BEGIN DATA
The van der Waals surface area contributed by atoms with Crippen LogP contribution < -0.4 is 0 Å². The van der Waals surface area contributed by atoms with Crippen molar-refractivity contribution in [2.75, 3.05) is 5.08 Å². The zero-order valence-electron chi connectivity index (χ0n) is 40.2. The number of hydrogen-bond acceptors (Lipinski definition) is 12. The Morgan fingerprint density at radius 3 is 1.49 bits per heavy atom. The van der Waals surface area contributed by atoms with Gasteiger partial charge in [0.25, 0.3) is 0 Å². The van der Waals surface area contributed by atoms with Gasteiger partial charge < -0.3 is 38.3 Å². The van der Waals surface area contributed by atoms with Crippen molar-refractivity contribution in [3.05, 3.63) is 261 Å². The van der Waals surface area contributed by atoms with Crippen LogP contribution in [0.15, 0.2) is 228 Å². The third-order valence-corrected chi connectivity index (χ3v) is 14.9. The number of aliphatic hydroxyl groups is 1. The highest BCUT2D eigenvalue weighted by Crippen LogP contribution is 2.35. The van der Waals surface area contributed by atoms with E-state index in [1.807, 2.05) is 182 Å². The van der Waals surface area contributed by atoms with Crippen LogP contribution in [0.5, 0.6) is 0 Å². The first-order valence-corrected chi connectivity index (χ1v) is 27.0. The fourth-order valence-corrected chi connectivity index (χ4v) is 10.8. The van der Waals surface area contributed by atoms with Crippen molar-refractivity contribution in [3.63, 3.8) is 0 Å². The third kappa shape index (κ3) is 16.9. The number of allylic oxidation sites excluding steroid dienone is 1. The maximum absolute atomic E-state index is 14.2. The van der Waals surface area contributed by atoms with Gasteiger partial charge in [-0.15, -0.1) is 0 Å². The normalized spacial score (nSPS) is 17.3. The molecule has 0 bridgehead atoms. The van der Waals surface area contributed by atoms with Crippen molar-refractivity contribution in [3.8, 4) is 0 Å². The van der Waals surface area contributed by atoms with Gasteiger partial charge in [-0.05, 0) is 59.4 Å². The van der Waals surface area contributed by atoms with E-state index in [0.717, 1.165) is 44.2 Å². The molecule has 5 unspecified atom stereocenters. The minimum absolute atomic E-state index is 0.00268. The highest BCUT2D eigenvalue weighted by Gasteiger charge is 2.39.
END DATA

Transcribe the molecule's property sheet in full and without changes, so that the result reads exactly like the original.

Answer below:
The van der Waals surface area contributed by atoms with Crippen LogP contribution < -0.4 is 0 Å². The van der Waals surface area contributed by atoms with Crippen molar-refractivity contribution in [2.75, 3.05) is 5.08 Å². The zero-order valence-electron chi connectivity index (χ0n) is 40.2. The number of hydrogen-bond acceptors (Lipinski definition) is 12. The Morgan fingerprint density at radius 3 is 1.49 bits per heavy atom. The van der Waals surface area contributed by atoms with Gasteiger partial charge in [0.25, 0.3) is 0 Å². The van der Waals surface area contributed by atoms with Gasteiger partial charge < -0.3 is 38.3 Å². The van der Waals surface area contributed by atoms with Crippen molar-refractivity contribution in [3.05, 3.63) is 261 Å². The van der Waals surface area contributed by atoms with Crippen LogP contribution in [0.15, 0.2) is 228 Å². The third-order valence-corrected chi connectivity index (χ3v) is 14.9. The number of aliphatic hydroxyl groups is 1. The highest BCUT2D eigenvalue weighted by Crippen LogP contribution is 2.35. The van der Waals surface area contributed by atoms with E-state index in [1.807, 2.05) is 182 Å². The van der Waals surface area contributed by atoms with Crippen LogP contribution in [0.5, 0.6) is 0 Å². The first-order valence-corrected chi connectivity index (χ1v) is 27.0. The fourth-order valence-corrected chi connectivity index (χ4v) is 10.8. The van der Waals surface area contributed by atoms with Crippen molar-refractivity contribution in [3.63, 3.8) is 0 Å². The third kappa shape index (κ3) is 16.9. The number of allylic oxidation sites excluding steroid dienone is 1. The maximum absolute atomic E-state index is 14.2. The van der Waals surface area contributed by atoms with Gasteiger partial charge in [-0.15, -0.1) is 0 Å². The normalized spacial score (nSPS) is 17.3. The molecule has 0 bridgehead atoms. The van der Waals surface area contributed by atoms with Crippen molar-refractivity contribution in [3.8, 4) is 0 Å². The van der Waals surface area contributed by atoms with Gasteiger partial charge in [-0.05, 0) is 59.4 Å². The van der Waals surface area contributed by atoms with E-state index in [0.717, 1.165) is 44.2 Å². The molecule has 5 unspecified atom stereocenters. The minimum absolute atomic E-state index is 0.00268. The highest BCUT2D eigenvalue weighted by Gasteiger charge is 2.39.